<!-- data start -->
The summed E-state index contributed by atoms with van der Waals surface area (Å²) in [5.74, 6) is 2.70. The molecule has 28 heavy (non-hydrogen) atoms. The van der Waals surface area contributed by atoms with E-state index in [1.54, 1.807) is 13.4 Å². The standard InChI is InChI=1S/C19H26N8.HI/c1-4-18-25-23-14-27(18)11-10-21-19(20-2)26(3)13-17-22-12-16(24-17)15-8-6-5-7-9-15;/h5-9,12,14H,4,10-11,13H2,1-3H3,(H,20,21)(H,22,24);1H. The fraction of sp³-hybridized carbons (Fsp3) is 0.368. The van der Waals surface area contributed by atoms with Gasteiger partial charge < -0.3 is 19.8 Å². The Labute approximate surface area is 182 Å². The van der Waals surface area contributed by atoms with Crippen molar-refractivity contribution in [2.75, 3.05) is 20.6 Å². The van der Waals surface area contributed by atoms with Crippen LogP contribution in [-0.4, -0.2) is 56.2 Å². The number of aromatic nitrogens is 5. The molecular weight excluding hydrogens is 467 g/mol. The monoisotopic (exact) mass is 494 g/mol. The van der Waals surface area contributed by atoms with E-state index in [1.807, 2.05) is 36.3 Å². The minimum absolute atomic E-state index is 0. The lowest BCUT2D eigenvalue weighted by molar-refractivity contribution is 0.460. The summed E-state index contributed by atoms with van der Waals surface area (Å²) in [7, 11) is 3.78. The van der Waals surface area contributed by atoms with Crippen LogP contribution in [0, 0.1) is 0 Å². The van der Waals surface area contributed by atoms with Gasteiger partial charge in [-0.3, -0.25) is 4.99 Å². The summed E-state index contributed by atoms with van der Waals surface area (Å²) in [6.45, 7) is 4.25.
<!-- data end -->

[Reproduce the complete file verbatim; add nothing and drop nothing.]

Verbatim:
The summed E-state index contributed by atoms with van der Waals surface area (Å²) in [5.74, 6) is 2.70. The molecule has 28 heavy (non-hydrogen) atoms. The van der Waals surface area contributed by atoms with E-state index in [1.54, 1.807) is 13.4 Å². The standard InChI is InChI=1S/C19H26N8.HI/c1-4-18-25-23-14-27(18)11-10-21-19(20-2)26(3)13-17-22-12-16(24-17)15-8-6-5-7-9-15;/h5-9,12,14H,4,10-11,13H2,1-3H3,(H,20,21)(H,22,24);1H. The fraction of sp³-hybridized carbons (Fsp3) is 0.368. The van der Waals surface area contributed by atoms with Gasteiger partial charge < -0.3 is 19.8 Å². The Labute approximate surface area is 182 Å². The van der Waals surface area contributed by atoms with Crippen molar-refractivity contribution in [2.75, 3.05) is 20.6 Å². The van der Waals surface area contributed by atoms with Crippen LogP contribution in [-0.4, -0.2) is 56.2 Å². The number of aromatic nitrogens is 5. The molecular weight excluding hydrogens is 467 g/mol. The monoisotopic (exact) mass is 494 g/mol. The van der Waals surface area contributed by atoms with E-state index in [1.807, 2.05) is 36.3 Å². The minimum absolute atomic E-state index is 0. The lowest BCUT2D eigenvalue weighted by molar-refractivity contribution is 0.460. The summed E-state index contributed by atoms with van der Waals surface area (Å²) in [7, 11) is 3.78. The van der Waals surface area contributed by atoms with Crippen LogP contribution in [0, 0.1) is 0 Å². The van der Waals surface area contributed by atoms with Gasteiger partial charge in [-0.3, -0.25) is 4.99 Å². The summed E-state index contributed by atoms with van der Waals surface area (Å²) in [6.45, 7) is 4.25.